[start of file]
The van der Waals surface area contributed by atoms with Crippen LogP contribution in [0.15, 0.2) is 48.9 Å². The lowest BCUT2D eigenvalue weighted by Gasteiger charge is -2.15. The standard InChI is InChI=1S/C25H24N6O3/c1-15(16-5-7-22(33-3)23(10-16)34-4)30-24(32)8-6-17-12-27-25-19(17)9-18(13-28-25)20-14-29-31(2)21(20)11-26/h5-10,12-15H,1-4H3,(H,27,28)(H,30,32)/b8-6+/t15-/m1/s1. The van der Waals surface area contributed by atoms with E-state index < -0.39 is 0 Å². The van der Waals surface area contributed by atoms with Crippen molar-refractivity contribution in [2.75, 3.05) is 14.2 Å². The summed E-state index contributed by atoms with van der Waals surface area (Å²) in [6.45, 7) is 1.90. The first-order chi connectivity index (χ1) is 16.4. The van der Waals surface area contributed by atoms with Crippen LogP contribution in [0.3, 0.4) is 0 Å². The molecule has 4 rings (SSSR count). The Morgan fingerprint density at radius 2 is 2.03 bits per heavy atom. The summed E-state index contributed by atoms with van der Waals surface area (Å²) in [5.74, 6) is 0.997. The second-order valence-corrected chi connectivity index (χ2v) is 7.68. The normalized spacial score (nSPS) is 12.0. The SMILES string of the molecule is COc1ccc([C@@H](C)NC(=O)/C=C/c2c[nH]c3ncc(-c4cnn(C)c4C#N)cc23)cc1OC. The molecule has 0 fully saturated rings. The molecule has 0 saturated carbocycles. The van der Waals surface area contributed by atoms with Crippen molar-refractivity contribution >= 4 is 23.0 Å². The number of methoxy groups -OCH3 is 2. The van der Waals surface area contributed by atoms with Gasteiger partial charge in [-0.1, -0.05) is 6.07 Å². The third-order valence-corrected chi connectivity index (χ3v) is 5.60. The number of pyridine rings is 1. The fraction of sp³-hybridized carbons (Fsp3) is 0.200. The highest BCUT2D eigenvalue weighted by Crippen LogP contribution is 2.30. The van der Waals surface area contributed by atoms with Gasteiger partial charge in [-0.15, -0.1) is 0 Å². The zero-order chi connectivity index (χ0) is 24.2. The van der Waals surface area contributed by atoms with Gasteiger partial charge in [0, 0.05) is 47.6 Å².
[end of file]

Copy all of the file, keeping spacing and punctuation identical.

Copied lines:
The van der Waals surface area contributed by atoms with Crippen LogP contribution in [0.15, 0.2) is 48.9 Å². The lowest BCUT2D eigenvalue weighted by Gasteiger charge is -2.15. The standard InChI is InChI=1S/C25H24N6O3/c1-15(16-5-7-22(33-3)23(10-16)34-4)30-24(32)8-6-17-12-27-25-19(17)9-18(13-28-25)20-14-29-31(2)21(20)11-26/h5-10,12-15H,1-4H3,(H,27,28)(H,30,32)/b8-6+/t15-/m1/s1. The van der Waals surface area contributed by atoms with E-state index < -0.39 is 0 Å². The van der Waals surface area contributed by atoms with Crippen molar-refractivity contribution in [2.75, 3.05) is 14.2 Å². The summed E-state index contributed by atoms with van der Waals surface area (Å²) in [6.45, 7) is 1.90. The first-order chi connectivity index (χ1) is 16.4. The van der Waals surface area contributed by atoms with Crippen LogP contribution in [0.3, 0.4) is 0 Å². The molecule has 4 rings (SSSR count). The Morgan fingerprint density at radius 2 is 2.03 bits per heavy atom. The summed E-state index contributed by atoms with van der Waals surface area (Å²) in [5.74, 6) is 0.997. The second-order valence-corrected chi connectivity index (χ2v) is 7.68. The normalized spacial score (nSPS) is 12.0. The SMILES string of the molecule is COc1ccc([C@@H](C)NC(=O)/C=C/c2c[nH]c3ncc(-c4cnn(C)c4C#N)cc23)cc1OC. The molecule has 0 fully saturated rings. The molecule has 0 saturated carbocycles. The van der Waals surface area contributed by atoms with Crippen molar-refractivity contribution >= 4 is 23.0 Å². The number of methoxy groups -OCH3 is 2. The van der Waals surface area contributed by atoms with Gasteiger partial charge in [-0.1, -0.05) is 6.07 Å². The third-order valence-corrected chi connectivity index (χ3v) is 5.60. The number of pyridine rings is 1. The fraction of sp³-hybridized carbons (Fsp3) is 0.200. The highest BCUT2D eigenvalue weighted by Crippen LogP contribution is 2.30. The van der Waals surface area contributed by atoms with Gasteiger partial charge in [-0.15, -0.1) is 0 Å². The zero-order chi connectivity index (χ0) is 24.2. The van der Waals surface area contributed by atoms with Gasteiger partial charge in [0, 0.05) is 47.6 Å².